Skip to main content

I Now Know Who You Are, Grandma Whitehead!


Family history research can become a tangled web sometimes.  Trying to keep names, dates, and relationships straight is often a challenge for my mind.  I'm sure as a child I gave my mom more than one glazed-over look when she would try to explain the relationship to me of an ancestor she had just found.  I understand the impulse to just nod along politely, but please, try to keep up with this post because it is just THE COOLEST THING EVER.


Last week when we were out on our date, John suggested browsing at the local antique store.  I readily agreed, as we both like going to this particular store.  It is huge, and specializes in everything.  (If you want/need a zebra pelt, I know where to find one.) We never know what we are going to find.

Last week, what stood out to us was an oval framed photo.  The store was packed with framed photos and artwork, so there was no reason this particular photo should have grabbed our attention.  The small price tag was labelled, "Grandma Whitehead's photo".  I wondered how in the world the store owners knew the woman's name.  I turned over the photo and found this:


                     I know that the writing is hard to impossible to read from the photo, but it says:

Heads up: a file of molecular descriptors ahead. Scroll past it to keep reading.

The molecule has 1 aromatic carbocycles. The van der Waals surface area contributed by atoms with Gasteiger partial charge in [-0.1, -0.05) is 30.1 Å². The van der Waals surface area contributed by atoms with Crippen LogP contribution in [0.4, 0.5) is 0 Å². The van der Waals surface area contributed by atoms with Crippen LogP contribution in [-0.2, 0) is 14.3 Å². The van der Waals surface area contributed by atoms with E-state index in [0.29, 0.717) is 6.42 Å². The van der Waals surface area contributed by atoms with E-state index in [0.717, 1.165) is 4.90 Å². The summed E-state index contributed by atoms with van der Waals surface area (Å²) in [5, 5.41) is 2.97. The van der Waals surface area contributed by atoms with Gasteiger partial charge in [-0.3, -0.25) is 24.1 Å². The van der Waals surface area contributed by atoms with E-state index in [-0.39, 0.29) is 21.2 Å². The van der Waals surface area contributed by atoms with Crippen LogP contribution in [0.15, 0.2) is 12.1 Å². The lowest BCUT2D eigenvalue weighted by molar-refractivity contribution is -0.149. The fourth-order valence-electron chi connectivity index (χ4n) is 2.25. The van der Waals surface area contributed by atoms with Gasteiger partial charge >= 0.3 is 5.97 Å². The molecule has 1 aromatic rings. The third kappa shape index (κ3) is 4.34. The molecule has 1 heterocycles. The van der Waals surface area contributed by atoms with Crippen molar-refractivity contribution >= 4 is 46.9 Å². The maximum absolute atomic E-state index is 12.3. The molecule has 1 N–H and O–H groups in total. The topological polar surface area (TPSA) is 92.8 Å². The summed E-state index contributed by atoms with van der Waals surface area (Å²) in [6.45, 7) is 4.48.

Ann Whitehead--1828-1872
 (Nee Showalter)
Marriage to Michael Whitehead
Date ? [The question mark is written there]
There were 4 children
Milton born 1849--Married Sallie Mayo
Two children died before they were a year old
(H.E.W.-1865 and Alvaria 1852)
Ethan E. Whitehead   Born 1859
Married Nell B. Wright --18
Died 1930
[There is an arrow pointing down from Ethan's name]
One child only
Stanley Whitehead
Born 5-7-1885

I was stunned with the wealth of information--particularly the information about the children who had died so young.  I imagined that someone, somewhere, would want to know about this family.  Having done family history research, I know how difficult it can be to know about children who don't show up on a federal census. 

I considered buying the photo, but thought it would be an expensive precedent to start purchasing old photos of people to whom I'm not even related.  John and I left the store, but all weekend I brooded over this photo.  I couldn't get this family off my mind.  I called my mom and told her about it, and she asked, "Did you say 'Showalter or Stowalter'?"  At that point, I didn't really remember, but Mom explained that we tied in distantly to a Showalter line.